Ashwini Gangal

NACO: Donate blood; feel good

The TVC is the third in an ongoing series of advertisements that first broke in October 2009

NACO (National AIDS Control Organisation) has recently released the third leg of the campaign that broke in 2009. Part of a long-term initiative that encourages blood donation, the present advertisement is a 40-second TVC that was released on TV channels on October 1, 2010, National Voluntary Blood Donation Day.

NACO: Donate blood; feel good
The previous two phases of this blood donation campaign were executed in the form of two TVCs, one that broke on October 9, 2009 (
) and another that broke around February this year (

These two films served to promote the act of donating blood, as does the current film. The difference is that while the earlier ads communicated the message from the donor's viewpoint; the present ad does so from the recipient's point of view.

The campaign has been created by the BBC World Service Trust. The firm has been working as the creative agency for NACO in the designated thematic areas of condom usage, STIs (Sexually Transmitted Infections) and blood safety.

In the film, a little girl is seen approaching a gentleman at a public eatery and thanking him for donating blood to her. She tells him that she is suffering from thalassemia and that adults regularly donate blood to help her out.

NACO: Donate blood; feel good
The gentleman responds by confessing that he has never donated blood. After a moment's hesitation, the little girl shrugs it off, saying he could do so the next time. She then moves on to another person while he looks on, deeply touched. At the end of the ad, both the characters reveal the tagline of the campaign, 'Karke Dekhiye, Acha Lagta Hai'.

This tagline was also used for the aforementioned film released earlier this year; while that for the film released last year was: 'Sochiye Mat, Karke Dekhiye, Acha Lagta Hai'.

The production house for this campaign is Chrome. The film has been directed by Nikhil Rao. The copy writer is Mansi Jain and the music has been composed by Bobo.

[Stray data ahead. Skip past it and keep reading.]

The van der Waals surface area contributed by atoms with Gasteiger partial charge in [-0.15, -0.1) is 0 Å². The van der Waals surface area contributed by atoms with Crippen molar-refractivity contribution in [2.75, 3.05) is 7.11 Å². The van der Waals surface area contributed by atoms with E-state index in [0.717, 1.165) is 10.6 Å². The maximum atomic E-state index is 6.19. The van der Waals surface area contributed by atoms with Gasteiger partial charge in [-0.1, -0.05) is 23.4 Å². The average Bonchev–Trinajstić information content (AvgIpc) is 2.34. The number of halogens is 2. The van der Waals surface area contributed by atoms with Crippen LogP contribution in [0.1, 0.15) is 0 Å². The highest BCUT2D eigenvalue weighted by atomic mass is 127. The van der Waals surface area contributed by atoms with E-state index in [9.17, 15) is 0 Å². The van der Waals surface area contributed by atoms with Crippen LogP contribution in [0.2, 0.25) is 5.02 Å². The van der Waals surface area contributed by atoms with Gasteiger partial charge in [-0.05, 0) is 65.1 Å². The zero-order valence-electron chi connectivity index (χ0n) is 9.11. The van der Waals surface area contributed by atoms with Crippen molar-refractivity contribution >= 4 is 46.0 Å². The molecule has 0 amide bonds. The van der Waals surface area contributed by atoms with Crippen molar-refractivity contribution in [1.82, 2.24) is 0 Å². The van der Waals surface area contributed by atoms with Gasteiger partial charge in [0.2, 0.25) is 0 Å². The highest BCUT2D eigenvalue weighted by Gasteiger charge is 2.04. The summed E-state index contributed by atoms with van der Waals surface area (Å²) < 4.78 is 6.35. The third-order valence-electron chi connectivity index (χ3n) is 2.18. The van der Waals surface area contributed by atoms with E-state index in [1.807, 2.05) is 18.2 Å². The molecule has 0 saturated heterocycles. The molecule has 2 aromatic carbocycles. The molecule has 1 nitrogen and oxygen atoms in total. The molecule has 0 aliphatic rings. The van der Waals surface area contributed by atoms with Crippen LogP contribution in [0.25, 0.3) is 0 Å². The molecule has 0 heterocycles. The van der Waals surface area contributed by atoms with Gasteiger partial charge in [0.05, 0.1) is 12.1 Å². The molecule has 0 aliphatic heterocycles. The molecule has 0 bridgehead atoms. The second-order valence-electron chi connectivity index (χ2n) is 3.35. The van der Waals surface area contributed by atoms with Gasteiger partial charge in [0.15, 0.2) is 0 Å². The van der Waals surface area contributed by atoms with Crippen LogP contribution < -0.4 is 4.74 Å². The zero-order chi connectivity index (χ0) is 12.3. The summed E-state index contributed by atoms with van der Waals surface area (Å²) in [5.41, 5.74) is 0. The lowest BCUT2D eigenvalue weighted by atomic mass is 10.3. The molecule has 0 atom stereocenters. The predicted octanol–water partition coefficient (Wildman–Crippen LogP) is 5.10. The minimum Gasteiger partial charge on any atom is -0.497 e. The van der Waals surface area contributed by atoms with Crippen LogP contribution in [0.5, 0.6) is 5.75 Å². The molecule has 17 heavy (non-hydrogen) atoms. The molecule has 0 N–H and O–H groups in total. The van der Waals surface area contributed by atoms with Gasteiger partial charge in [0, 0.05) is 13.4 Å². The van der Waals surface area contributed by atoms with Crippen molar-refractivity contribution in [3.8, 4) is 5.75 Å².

Sharing details about the campaign with afaqs!, Radharani Mitra, creative director, BBC World Service Trust says, "Everyone knows that donating blood is a good thing to do; but there exist several barriers to actually coming forward and doing it. Often, people view it as a thing to do only during emergencies, rather than on a regular basis. The task of the campaign is to make blood donation look good."

She goes on to explain that the BBC World Service Trust monitors the barriers and motivations associated with blood donation and creates campaigns accordingly. "This is the reason why the previous ad focused on the issue of how girls feel donating blood makes them weak," Mitra informs, adding that the insights used for that ad were the myths people harbour regarding girls donating blood.

"The current film shows the recipient of the good deed of blood donation saying 'thank you' and warming the cockles of someone's heart. This 'thank you' is the stimulus, and the man is shown honouring what the little girl says, by going forward and donating blood. This behaviour change is the desired response we want to generate amongst viewers," Mitra states.

Besides TV, print and radio were also used for this phase of the campaign. The print medium was utilised for just one ad that appeared in a leading newspaper (on October 1, 2010) and radio was used for one spot.

Does it warm hearts in the industry?

For the most part, industry experts approve NACO's communication efforts.

NACO: Donate blood; feel good
NACO: Donate blood; feel good
Nilesh Vaidya, executive creative director, Euro RSCG India, is of the opinion that guilt is one of the biggest motivators one can use in communication. "Using a cute child as an afflicted patient, who needs regular blood donations, is bound to melt many a heart," he says.

He adds that the commercial is well-directed with "neat performances" from both the grown- up and the child. "It is several notches above the usual 'sarkari' public service commercial. In fact, you don't even expect it to be 'sarkari', till you see the clutch of logos fighting for space at the end," Vaidya remarks.

He continues, "But will it make anyone donate blood? To get me to roll up my sleeve, you'll have to answer one big question: How safe am I donating blood at the average blood bank? Not very, I'd wager, if the National AIDS Control Organisation has to do a commercial telling people to donate blood."

Govind Pandey, president, McCann Erickson, is of the opinion that the ad serves to stir viewers' conscience and successfully instils the realisation that blood donation is something that one can actually do.

"The basic point that the ad manages to get across is that one small step can make a big difference in someone's life. The good feeling that one experiences after donating blood has been highlighted well." He adds that the girl has performed well; that the ad is an honest attempt sans gimmicks; and that it has neither been overdone nor underdone.

Will the film make people get up and donate blood, though? "That's a gradual process. The ad certainly helps build a certain mindset in that direction," Pandey answers.

"They aren't trying to change the world; they're trying to tell each individual that he/she can make a huge difference in his/her own small way. This has been nicely done without wagging an accusing finger," Pandey concludes.

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